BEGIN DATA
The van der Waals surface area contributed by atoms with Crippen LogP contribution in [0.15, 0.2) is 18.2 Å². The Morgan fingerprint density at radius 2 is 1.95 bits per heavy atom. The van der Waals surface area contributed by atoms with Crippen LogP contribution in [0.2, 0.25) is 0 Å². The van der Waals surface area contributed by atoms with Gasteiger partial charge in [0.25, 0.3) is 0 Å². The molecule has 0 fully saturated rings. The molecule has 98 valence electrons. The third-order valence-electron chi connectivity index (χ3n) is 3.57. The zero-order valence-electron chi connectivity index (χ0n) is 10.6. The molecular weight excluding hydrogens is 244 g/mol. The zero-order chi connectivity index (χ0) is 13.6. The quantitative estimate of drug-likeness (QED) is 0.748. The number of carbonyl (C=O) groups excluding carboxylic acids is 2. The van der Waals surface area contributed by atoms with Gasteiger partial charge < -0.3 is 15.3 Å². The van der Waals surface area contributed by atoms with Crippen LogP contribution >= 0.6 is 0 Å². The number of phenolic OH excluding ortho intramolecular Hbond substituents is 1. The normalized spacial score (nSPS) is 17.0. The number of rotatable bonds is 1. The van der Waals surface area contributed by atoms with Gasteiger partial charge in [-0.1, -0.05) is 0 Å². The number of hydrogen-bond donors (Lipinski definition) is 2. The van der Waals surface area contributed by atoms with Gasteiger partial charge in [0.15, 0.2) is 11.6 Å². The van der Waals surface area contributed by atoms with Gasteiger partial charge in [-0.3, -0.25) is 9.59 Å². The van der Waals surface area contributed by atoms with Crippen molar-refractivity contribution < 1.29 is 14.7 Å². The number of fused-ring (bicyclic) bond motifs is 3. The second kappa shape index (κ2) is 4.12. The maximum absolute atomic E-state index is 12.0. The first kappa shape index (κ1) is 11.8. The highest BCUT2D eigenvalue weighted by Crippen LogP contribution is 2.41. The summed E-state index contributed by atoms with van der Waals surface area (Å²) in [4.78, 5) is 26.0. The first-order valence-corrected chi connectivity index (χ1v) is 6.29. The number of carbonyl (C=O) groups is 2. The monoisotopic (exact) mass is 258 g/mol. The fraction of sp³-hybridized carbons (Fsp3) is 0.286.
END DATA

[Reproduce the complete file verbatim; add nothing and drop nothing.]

The van der Waals surface area contributed by atoms with Crippen LogP contribution in [0.15, 0.2) is 18.2 Å². The Morgan fingerprint density at radius 2 is 1.95 bits per heavy atom. The van der Waals surface area contributed by atoms with Crippen LogP contribution in [0.2, 0.25) is 0 Å². The van der Waals surface area contributed by atoms with Gasteiger partial charge in [0.25, 0.3) is 0 Å². The molecule has 0 fully saturated rings. The molecule has 98 valence electrons. The third-order valence-electron chi connectivity index (χ3n) is 3.57. The zero-order valence-electron chi connectivity index (χ0n) is 10.6. The molecular weight excluding hydrogens is 244 g/mol. The zero-order chi connectivity index (χ0) is 13.6. The quantitative estimate of drug-likeness (QED) is 0.748. The number of carbonyl (C=O) groups excluding carboxylic acids is 2. The van der Waals surface area contributed by atoms with Gasteiger partial charge < -0.3 is 15.3 Å². The van der Waals surface area contributed by atoms with Crippen LogP contribution >= 0.6 is 0 Å². The number of phenolic OH excluding ortho intramolecular Hbond substituents is 1. The normalized spacial score (nSPS) is 17.0. The number of rotatable bonds is 1. The van der Waals surface area contributed by atoms with Gasteiger partial charge in [-0.1, -0.05) is 0 Å². The number of hydrogen-bond donors (Lipinski definition) is 2. The van der Waals surface area contributed by atoms with Gasteiger partial charge in [0.15, 0.2) is 11.6 Å². The van der Waals surface area contributed by atoms with Gasteiger partial charge in [-0.3, -0.25) is 9.59 Å². The van der Waals surface area contributed by atoms with Crippen molar-refractivity contribution < 1.29 is 14.7 Å². The number of fused-ring (bicyclic) bond motifs is 3. The second kappa shape index (κ2) is 4.12. The maximum absolute atomic E-state index is 12.0. The first kappa shape index (κ1) is 11.8. The highest BCUT2D eigenvalue weighted by Crippen LogP contribution is 2.41. The summed E-state index contributed by atoms with van der Waals surface area (Å²) in [4.78, 5) is 26.0. The first-order valence-corrected chi connectivity index (χ1v) is 6.29. The number of carbonyl (C=O) groups is 2. The monoisotopic (exact) mass is 258 g/mol. The fraction of sp³-hybridized carbons (Fsp3) is 0.286.